CINCINNATI — As City Council works to reopen the Cincinnati Bell Connector streetcar to passenger service by Wednesday, it remained unclear Monday whether it would be free to ride -- as a super-majority of council proposed and approved during budget negotiations earlier this year.
With Council in recess for most of July and August, a budget ordinance that would maintain streetcar service without charging fares has lingered in a cloud of uncertainty due to multiple funding plans facing mayoral vetoes that can only be revisited at the next regularly-scheduled meeting.
In an email to City Council, Cranley told lawmakers Monday he would introduce an ordinance to maintain streetcar fares but use that revenue to fund "enhanced police visibility in places like Grant Park, and other neighborhoods that have been the sites of multiple shootings."
In the email, Cranley also wrote, "As you know, shootings are unacceptably high. This is our highest priority and all efforts should be made to enhance safety."
Cranley's proposal comes after the painstaking process of filling an unprecedented budget gap -- brought on by the COVID-19 pandemic and subsequent economic slowdown -- while the city also faces what could become the worst year of gun violence in Cincinnati on record and as calls for reducing and restructuring the police budget are reaching a fever pitch.
Cranley initially proposed keeping the streetcar closed to passenger service for the 2020-2021 fiscal year and reallocating that money to other services in light of a massive, looming budget deficit. Cranley's plan would have kept vehicles running a certain number of minutes a day, but purely for maintenance and upkeep purposes: not to carry passengers. Multiple members of council expressed concern over running what became known as the "zombie streetcar," which still would have cost more than $3 million.
In response, City Council initially passed a plan to use money from a portion of the city earnings tax that -- as of Oct. 1 -- will no longer go toward Cincinnati Metro bus service. After Cranley vetoed that plan, City Council passed an alternative that would fund streetcar passenger service via the Over-the-Rhine tax increment financing (TIF) fund.
At its Aug. 5 meeting, City Council overrode Cranley's initial veto. During that same meeting, the mayor then vetoed the alternative plan to use the OTR TIF fund minutes after the council approved it. It remains unclear which of the two streetcar funding models will survive the legislative process and how Cranley's proposal could complicate either plan.
In an Aug. 14 memo, acting-City Manager Paula Boggs Muething explained that the streetcar going fare-free not only requires an act of City Council but also a public hearing, contract renegotiations and other bureaucratic steps before fare can be eliminated.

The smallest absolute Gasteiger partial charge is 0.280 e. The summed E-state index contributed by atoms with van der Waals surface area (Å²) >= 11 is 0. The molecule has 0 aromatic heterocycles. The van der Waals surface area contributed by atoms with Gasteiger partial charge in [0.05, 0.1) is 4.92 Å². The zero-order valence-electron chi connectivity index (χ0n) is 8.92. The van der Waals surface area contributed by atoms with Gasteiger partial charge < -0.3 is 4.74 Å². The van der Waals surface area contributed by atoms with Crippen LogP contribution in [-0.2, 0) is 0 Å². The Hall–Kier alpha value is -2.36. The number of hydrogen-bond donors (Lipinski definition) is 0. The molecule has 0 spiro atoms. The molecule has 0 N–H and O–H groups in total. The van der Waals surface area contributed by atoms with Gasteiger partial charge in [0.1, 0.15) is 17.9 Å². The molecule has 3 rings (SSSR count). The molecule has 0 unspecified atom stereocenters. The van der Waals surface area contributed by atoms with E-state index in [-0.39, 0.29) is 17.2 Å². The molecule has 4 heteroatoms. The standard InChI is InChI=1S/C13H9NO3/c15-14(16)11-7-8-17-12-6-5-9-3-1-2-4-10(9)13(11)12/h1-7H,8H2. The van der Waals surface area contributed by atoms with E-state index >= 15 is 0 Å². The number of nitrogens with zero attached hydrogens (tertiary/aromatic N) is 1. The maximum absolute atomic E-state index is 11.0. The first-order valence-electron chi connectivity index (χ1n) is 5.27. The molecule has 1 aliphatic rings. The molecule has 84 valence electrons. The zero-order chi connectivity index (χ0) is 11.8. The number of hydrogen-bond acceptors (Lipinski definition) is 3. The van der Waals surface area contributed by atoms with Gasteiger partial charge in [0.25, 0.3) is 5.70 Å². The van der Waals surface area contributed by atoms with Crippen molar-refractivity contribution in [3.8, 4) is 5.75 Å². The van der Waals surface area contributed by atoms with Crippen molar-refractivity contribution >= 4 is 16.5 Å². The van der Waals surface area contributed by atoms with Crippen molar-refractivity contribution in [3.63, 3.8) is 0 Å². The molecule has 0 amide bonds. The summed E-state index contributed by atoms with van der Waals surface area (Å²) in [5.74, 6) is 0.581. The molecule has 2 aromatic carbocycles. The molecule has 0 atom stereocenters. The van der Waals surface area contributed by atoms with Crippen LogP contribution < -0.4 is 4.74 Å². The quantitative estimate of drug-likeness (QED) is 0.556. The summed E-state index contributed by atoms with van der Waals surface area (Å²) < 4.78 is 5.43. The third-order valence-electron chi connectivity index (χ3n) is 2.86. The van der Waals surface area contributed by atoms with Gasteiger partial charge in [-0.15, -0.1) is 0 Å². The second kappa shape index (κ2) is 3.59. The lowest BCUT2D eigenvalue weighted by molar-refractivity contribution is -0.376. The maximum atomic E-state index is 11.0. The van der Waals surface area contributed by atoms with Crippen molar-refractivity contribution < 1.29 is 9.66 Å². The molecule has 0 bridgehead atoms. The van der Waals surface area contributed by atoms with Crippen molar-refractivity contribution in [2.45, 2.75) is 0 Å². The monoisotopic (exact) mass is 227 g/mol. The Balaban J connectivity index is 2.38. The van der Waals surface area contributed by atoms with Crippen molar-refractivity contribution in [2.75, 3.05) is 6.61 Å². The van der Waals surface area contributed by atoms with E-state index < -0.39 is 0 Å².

There's also the cost of collecting fares to consider. The city administration has estimated the cost to collect the fares -- which includes printing the passes, powering and maintaining the ticket vending machines, and providing enforcement officers to check for passengers' tickets -- could total nearly 80% of the expected overall fare revenue. With ridership levels expected to remain low due to the ongoing pandemic, it also remains unclear how much money could be recovered from streetcar fare revenue collection going forward.
According to a May 31, 2019 memo from then-City Manager Patrick Duhaney, the expected net revenue from streetcar fare collection for fiscal year 2020 -- minus the cost to collect those fares -- would fall just north of $70,000. Those were pre-pandemic estimates.
Cranley's email did not specify which neighborhoods -- beyond Grant Park, as an example -- would receive increased police presence or to what degree.
City Council will convene a special meeting Tuesday of the Law and Public Safety Committee to consider Cranley's proposal as well as other legislation that could expedite the process for fare elimination.
Here is the full text of Cranley's email to City Council members:
Dear City Council,
As you know, shootings are unacceptably high.
This is our highest priority and all efforts should be made to enhance safety.
Since City Council adopted a streetcar budget that assumes no fare revenue, but fares are still scheduled to be collected, I believe we should dedicate streetcar fares to enhanced police visibility in places like Grant Park, and other neighborhoods that have been the sites of multiple shootings.
I am introducing an ordinance to dedicate streetcar fares to crime fighting in Law and Public Safety meeting tomorrow morning.
I hope you will all support this effort. There is no higher priority.
WCPO will update this story.